Liberia yesterday became the 149th nation to ratify the Comprehensive Nuclear Test Ban Treaty.
Thirty-seven states in Africa have now ratified the pact that prohibits members from conducting explosive tests of nuclear weapons. Another 14 of the continent's 53 nations have signed but not yet ratified the treaty, according to the Preparatory Commission for the Comprehensive Nuclear Test Ban Treaty Organization.
The treaty cannot enter into force without being ratified by the 44 "Annex 2" nations -- those that possessed nuclear power or research reactors while participating in negotiations on the
document in 1996. The pact has been fully approved by 35 of those countries; the holdouts are China, Egypt, India, Indonesia, Iran, Israel, North Korea, Pakistan and the United States.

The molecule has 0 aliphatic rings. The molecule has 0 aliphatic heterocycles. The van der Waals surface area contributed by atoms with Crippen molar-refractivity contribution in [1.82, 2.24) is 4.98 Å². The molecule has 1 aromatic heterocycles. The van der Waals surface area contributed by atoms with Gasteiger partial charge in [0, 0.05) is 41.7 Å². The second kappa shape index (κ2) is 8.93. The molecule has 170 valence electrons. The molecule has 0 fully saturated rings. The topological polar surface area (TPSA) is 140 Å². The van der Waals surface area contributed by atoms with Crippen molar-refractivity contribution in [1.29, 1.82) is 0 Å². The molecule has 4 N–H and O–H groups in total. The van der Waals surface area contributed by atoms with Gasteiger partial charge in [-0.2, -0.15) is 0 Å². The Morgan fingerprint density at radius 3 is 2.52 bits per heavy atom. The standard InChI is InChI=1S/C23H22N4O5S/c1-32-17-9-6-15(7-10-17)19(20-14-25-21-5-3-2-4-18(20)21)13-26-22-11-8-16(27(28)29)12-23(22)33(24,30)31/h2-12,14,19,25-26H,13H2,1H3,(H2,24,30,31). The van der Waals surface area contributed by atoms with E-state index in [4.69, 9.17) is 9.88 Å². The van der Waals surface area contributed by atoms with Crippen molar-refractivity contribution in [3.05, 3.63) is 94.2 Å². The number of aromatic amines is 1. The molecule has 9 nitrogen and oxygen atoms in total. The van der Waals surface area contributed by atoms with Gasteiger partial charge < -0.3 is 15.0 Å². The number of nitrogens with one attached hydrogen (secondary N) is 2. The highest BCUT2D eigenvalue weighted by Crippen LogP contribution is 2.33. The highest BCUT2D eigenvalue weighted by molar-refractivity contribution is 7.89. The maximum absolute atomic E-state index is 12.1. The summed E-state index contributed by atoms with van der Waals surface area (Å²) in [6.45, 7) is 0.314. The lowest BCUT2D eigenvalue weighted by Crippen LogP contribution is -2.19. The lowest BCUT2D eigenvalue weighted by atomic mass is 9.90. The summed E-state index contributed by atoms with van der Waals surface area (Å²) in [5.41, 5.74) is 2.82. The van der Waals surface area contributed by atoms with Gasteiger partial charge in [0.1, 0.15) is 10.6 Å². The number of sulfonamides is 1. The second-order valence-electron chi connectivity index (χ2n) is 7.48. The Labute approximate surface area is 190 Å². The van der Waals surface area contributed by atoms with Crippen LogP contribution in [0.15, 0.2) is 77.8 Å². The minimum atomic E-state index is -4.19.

"Liberia’s ratification comes at a time of great political support for the CTBT and its entry into force. On 24 September 2009, a meeting of the U.N. Security Council will address key issues of nuclear disarmament and nonproliferation, including the CTBT," the commission said in a press release. "The meeting will be chaired by U.S. President Barack Obama who earlier this year announced that he would pursue U.S. ratification of the CTBT 'immediately and aggressively.' A two-day gathering of states to promote the entry into the force of the treaty... will commence on the same day in New York. In light of the current political momentum, the conference, and the period leading up to it, offers a great opportunity for more states to sign and ratify the CTBT" (See Preparatory Commission for the Comprehensive Nuclear Test Ban Treaty Organization release, Aug. 19 for more info: